An electron-volt and a joule are both units of energy. You're asking how to do a unit conversion.

Instead of plugging in a value for the elementary charge, the idea is to subsume the factor of ##e## into the unit. That is, for an electron or proton, you have
$$\lvert \Delta U \rvert = e \lvert \Delta V \rvert = e(200~{\rm V}) = 200~{\rm eV}.$$ To convert between ##\Delta U## and ##\Delta V##, it's often just adding or removing an "e" from the unit. So that's why it may seem like volts and electron-volts are interchanged willy-nilly, but that's not really happening.

Note that
$$1~{\rm eV} = e(1~{\rm V}) = 1.60\times 10^{-19}~\rm J$$ so the conversion factor between eV and J is numerically just the value of the elementary charge in coulombs.

Can I add a few thoughts too...

The electron-volt is (a very small) unit of energy and is your friend!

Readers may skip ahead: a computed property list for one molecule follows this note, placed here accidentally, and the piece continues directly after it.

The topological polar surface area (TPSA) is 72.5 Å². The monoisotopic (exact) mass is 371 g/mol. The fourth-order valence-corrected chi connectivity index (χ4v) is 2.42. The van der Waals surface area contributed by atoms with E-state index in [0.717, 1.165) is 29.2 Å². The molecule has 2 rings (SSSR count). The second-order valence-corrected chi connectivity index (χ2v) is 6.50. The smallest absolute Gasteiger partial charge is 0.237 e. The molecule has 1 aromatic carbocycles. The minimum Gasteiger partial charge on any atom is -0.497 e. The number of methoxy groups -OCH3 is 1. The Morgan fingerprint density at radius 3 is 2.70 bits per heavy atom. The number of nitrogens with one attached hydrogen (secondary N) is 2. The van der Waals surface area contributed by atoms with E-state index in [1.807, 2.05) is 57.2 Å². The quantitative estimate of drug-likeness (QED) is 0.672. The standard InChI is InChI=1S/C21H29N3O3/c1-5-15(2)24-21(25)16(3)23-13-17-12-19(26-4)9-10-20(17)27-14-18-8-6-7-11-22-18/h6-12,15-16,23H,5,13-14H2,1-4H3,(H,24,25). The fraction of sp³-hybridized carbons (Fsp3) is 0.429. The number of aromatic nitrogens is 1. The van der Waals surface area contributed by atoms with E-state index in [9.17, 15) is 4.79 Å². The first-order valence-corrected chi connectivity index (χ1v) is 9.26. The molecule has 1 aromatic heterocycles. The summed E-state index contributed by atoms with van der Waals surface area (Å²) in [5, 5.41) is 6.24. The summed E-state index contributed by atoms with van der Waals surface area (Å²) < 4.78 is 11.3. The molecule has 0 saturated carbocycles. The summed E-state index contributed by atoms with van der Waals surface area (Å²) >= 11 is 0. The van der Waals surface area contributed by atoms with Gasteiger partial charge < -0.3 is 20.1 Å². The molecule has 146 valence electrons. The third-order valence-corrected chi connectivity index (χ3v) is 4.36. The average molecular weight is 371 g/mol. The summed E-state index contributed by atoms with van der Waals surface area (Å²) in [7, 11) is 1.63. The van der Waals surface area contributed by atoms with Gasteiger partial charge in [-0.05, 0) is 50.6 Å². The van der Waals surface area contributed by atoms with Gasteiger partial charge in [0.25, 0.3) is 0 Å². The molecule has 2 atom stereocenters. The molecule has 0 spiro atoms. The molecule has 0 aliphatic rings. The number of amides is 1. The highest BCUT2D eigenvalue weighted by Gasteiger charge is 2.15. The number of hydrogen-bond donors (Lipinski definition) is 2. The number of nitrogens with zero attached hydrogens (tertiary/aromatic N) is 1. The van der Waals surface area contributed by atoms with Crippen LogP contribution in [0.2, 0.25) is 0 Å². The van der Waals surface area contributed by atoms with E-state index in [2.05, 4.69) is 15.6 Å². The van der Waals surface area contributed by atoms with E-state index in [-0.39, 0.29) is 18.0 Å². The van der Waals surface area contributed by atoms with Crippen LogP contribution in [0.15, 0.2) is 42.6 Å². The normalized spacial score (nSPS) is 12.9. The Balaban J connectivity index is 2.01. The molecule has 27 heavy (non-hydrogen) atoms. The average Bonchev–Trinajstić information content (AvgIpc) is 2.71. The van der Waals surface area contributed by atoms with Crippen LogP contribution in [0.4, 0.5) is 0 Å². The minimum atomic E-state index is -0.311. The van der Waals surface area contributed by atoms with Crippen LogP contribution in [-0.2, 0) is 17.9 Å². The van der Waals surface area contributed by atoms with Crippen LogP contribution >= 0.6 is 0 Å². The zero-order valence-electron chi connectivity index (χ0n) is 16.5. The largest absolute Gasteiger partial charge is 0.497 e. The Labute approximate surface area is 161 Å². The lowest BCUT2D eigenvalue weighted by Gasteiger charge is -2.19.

Energy and voltage (potential difference, p.d.) are different types of quantity. But they are related (by E = qV).

If an electron passes though a p.d. of 1volt, it gains (or loses) an amount of potential energy; this amount of energy is called an electron-volt (eV).

For example, suppose you have a p.d. of 12V applied across a lamp. Each electron passing from the negative terminal to the positive terminal will convert 12eV of electrical energy to heat/light energy. (In fact this would take rather a long time as the electrons move very slowly in wire – but there are lots of electrons moving together!)

Note the important conversion: 1eV = 1.60x10⁻¹⁹J